'A lot of it is trying to spot unintended consequences': Meet DESNZ's award-winning net-zero systems team

A tech team supporting the cross-government push to make the UK a net-zero carbon economy by 2050 has won a prestigious award for its work
Photo: Ambrosiniv/Alamy Stock Photo

By Tevye Markson

08 Apr 2024

Achieving net zero will require a huge, collaborative effort across government. In 2021, a newly formed net-zero systems team at the Department for Business, Energy and Industrial Strategy was tasked with aiding the challenge by creating a tool to help officials think more widely beyond their immediate policy area.

Two years later, the Operational Research Society awarded the team its coveted President’s Medal award for the project’s “innovative spirit” and “potential to drive positive change”.

Adam Mackenzie-Jones leads the net-zero systems team, which now sits in the Department for Energy Security and Net Zero following February 2023’s machinery of government changes that split BEIS up.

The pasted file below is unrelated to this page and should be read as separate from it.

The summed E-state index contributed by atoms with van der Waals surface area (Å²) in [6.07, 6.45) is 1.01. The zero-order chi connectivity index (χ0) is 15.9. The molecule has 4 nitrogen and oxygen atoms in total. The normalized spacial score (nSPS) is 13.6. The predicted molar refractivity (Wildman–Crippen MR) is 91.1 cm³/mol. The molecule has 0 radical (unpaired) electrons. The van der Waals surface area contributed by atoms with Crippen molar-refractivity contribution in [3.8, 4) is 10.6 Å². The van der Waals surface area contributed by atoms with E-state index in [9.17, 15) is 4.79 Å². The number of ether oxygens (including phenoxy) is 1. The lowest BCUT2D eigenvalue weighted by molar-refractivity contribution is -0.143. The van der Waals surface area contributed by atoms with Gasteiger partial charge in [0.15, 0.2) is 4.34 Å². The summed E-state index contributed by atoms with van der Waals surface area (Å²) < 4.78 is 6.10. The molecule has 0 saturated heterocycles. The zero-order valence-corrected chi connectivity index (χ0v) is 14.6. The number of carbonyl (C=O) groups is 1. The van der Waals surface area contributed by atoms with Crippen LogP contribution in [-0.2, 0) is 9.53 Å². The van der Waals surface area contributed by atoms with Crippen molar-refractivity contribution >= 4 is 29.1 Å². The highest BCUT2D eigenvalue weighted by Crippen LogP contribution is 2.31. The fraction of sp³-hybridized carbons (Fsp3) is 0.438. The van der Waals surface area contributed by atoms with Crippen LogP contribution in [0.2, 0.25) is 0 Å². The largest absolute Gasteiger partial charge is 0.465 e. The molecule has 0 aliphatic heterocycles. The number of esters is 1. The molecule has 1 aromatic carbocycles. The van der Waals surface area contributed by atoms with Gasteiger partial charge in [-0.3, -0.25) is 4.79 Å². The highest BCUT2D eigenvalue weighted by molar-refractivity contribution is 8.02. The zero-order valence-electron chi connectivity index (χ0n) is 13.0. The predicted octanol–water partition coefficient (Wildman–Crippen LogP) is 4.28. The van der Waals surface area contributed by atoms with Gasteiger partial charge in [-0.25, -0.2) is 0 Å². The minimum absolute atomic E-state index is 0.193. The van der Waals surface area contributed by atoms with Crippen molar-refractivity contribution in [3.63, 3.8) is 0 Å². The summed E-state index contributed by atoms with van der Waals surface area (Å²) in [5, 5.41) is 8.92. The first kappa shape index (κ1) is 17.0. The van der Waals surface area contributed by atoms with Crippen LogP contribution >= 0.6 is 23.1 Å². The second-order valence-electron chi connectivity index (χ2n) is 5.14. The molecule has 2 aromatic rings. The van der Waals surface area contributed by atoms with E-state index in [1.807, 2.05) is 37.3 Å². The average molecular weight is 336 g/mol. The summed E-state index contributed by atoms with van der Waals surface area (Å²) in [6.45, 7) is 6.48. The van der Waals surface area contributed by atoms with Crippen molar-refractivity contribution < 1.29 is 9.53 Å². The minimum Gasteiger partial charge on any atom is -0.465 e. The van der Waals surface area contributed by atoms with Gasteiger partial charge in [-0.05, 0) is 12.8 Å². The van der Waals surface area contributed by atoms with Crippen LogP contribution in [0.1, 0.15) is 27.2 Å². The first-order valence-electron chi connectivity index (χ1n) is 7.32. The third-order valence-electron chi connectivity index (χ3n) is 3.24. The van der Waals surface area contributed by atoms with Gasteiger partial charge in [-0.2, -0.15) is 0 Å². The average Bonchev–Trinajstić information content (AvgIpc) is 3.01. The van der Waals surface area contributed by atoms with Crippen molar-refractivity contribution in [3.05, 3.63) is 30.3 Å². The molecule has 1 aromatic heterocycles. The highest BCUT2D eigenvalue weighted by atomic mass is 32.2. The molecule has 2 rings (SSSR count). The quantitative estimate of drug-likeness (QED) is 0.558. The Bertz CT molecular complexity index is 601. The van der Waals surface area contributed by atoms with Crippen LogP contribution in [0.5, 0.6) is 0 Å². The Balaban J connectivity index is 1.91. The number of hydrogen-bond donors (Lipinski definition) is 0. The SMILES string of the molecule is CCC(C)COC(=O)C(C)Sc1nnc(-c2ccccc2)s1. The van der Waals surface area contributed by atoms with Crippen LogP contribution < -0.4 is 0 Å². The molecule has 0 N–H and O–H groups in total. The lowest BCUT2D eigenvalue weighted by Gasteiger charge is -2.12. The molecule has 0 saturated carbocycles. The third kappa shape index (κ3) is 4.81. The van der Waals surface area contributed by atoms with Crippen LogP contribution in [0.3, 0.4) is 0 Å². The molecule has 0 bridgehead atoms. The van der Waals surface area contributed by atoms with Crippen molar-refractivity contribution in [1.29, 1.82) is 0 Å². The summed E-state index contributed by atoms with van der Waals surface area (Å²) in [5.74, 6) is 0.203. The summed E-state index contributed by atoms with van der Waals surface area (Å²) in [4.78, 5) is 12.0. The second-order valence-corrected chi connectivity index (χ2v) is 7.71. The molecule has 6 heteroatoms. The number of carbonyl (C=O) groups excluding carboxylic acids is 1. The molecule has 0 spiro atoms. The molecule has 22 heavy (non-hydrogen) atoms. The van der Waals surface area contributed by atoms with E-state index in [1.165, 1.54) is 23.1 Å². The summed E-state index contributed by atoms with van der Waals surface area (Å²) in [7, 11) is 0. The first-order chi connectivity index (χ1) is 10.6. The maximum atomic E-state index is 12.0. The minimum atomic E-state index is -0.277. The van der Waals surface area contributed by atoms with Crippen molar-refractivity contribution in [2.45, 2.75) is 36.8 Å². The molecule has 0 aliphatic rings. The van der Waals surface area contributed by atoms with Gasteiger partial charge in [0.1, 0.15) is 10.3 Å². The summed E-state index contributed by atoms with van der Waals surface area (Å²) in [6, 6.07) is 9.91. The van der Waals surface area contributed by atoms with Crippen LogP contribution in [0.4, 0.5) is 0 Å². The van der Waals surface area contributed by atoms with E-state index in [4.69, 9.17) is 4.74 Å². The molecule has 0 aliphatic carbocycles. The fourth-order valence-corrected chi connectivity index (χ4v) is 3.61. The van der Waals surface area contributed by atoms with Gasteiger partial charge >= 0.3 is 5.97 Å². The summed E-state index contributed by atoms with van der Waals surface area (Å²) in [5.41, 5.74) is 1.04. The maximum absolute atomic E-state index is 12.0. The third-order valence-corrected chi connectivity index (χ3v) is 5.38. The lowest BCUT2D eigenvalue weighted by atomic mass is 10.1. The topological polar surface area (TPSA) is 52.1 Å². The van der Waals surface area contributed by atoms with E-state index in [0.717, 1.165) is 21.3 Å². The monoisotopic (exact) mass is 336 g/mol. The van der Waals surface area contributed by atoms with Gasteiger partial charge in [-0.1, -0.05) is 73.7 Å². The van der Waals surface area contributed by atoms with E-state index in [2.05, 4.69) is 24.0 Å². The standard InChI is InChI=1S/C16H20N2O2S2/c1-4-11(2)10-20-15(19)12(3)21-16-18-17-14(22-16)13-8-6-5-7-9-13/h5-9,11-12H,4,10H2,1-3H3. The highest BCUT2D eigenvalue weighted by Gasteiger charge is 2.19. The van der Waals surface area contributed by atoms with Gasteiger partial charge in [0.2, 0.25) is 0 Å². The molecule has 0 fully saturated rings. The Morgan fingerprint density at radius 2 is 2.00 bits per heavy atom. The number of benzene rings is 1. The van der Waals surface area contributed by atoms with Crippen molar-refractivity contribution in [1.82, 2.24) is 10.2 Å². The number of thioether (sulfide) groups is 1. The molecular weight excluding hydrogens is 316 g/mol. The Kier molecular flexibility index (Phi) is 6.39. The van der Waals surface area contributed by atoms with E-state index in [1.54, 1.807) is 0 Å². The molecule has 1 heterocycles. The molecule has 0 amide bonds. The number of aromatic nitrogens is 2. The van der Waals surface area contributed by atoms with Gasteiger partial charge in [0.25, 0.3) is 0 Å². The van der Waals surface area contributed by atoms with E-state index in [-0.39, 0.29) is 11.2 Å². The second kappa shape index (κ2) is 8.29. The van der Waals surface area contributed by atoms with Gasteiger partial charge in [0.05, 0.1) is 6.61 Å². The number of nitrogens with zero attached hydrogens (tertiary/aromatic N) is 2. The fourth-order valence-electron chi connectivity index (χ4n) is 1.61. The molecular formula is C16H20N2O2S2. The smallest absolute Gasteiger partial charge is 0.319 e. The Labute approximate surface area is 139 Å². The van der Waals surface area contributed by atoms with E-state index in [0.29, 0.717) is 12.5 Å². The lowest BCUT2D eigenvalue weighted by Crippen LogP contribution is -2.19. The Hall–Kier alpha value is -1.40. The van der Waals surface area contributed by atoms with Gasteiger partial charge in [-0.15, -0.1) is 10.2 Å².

He says the team was set up partly in response to a recommendation from the Council for Science and Technology that the UK would require a “whole systems approach” strategy for reaching net zero. Then-prime minister Boris Johnson backed its call in 2020, a year after the UK became the first G7 country to legislate for net-zero carbon emissions by 2050.

The CST said its proposed approach would “reveal the effects that policy decisions in all areas of government will have on delivery of net zero, enabling decision-makers to understand how different policies interact and influence the transition of the whole economy towards net zero”.

Jonathan Hoare, a deputy director in the net zero strategy directorate at DESNZ, says the whole-systems approach wasn’t new in itself, but notes that the CST’s letter triggered a “turbocharge” of what government was already doing.